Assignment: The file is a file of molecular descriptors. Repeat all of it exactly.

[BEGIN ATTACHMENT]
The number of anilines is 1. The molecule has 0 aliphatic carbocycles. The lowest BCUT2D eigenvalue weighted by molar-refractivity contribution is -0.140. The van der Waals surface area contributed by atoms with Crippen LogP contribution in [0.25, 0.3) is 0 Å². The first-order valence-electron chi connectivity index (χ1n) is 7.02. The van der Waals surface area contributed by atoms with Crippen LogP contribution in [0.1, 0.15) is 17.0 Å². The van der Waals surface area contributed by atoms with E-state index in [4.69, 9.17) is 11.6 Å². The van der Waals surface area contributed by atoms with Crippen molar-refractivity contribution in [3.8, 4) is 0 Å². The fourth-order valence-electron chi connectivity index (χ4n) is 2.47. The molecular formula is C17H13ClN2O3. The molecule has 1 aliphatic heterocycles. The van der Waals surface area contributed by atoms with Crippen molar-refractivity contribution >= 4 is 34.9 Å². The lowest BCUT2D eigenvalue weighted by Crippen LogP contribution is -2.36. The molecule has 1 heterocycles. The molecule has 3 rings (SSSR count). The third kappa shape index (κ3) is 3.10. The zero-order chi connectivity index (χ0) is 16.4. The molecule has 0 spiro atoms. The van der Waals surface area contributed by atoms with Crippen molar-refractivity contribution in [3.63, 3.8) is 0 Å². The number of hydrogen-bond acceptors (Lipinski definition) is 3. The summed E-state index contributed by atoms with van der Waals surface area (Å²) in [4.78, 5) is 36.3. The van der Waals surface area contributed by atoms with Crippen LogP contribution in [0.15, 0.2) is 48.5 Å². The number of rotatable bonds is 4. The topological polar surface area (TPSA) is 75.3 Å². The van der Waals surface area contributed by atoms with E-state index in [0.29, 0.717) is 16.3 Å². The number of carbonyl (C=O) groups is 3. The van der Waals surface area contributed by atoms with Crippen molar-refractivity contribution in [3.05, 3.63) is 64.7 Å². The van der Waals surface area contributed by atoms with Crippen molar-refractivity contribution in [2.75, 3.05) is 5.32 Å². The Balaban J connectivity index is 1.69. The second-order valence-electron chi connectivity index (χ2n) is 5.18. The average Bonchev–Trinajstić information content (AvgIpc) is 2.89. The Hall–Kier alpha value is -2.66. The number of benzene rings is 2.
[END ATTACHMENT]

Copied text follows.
The number of anilines is 1. The molecule has 0 aliphatic carbocycles. The lowest BCUT2D eigenvalue weighted by molar-refractivity contribution is -0.140. The van der Waals surface area contributed by atoms with Crippen LogP contribution in [0.25, 0.3) is 0 Å². The first-order valence-electron chi connectivity index (χ1n) is 7.02. The van der Waals surface area contributed by atoms with Crippen LogP contribution in [0.1, 0.15) is 17.0 Å². The van der Waals surface area contributed by atoms with E-state index in [4.69, 9.17) is 11.6 Å². The van der Waals surface area contributed by atoms with Crippen molar-refractivity contribution in [3.8, 4) is 0 Å². The fourth-order valence-electron chi connectivity index (χ4n) is 2.47. The molecular formula is C17H13ClN2O3. The molecule has 1 aliphatic heterocycles. The van der Waals surface area contributed by atoms with Crippen molar-refractivity contribution >= 4 is 34.9 Å². The lowest BCUT2D eigenvalue weighted by Crippen LogP contribution is -2.36. The molecule has 1 heterocycles. The molecule has 3 rings (SSSR count). The third kappa shape index (κ3) is 3.10. The zero-order chi connectivity index (χ0) is 16.4. The molecule has 0 spiro atoms. The van der Waals surface area contributed by atoms with Crippen molar-refractivity contribution in [3.63, 3.8) is 0 Å². The number of hydrogen-bond acceptors (Lipinski definition) is 3. The summed E-state index contributed by atoms with van der Waals surface area (Å²) in [4.78, 5) is 36.3. The van der Waals surface area contributed by atoms with Crippen LogP contribution in [0.15, 0.2) is 48.5 Å². The number of rotatable bonds is 4. The topological polar surface area (TPSA) is 75.3 Å². The van der Waals surface area contributed by atoms with E-state index in [0.29, 0.717) is 16.3 Å². The number of carbonyl (C=O) groups is 3. The van der Waals surface area contributed by atoms with Crippen molar-refractivity contribution in [3.05, 3.63) is 64.7 Å². The van der Waals surface area contributed by atoms with Crippen molar-refractivity contribution in [2.75, 3.05) is 5.32 Å². The Balaban J connectivity index is 1.69. The second-order valence-electron chi connectivity index (χ2n) is 5.18. The average Bonchev–Trinajstić information content (AvgIpc) is 2.89. The Hall–Kier alpha value is -2.66. The number of benzene rings is 2.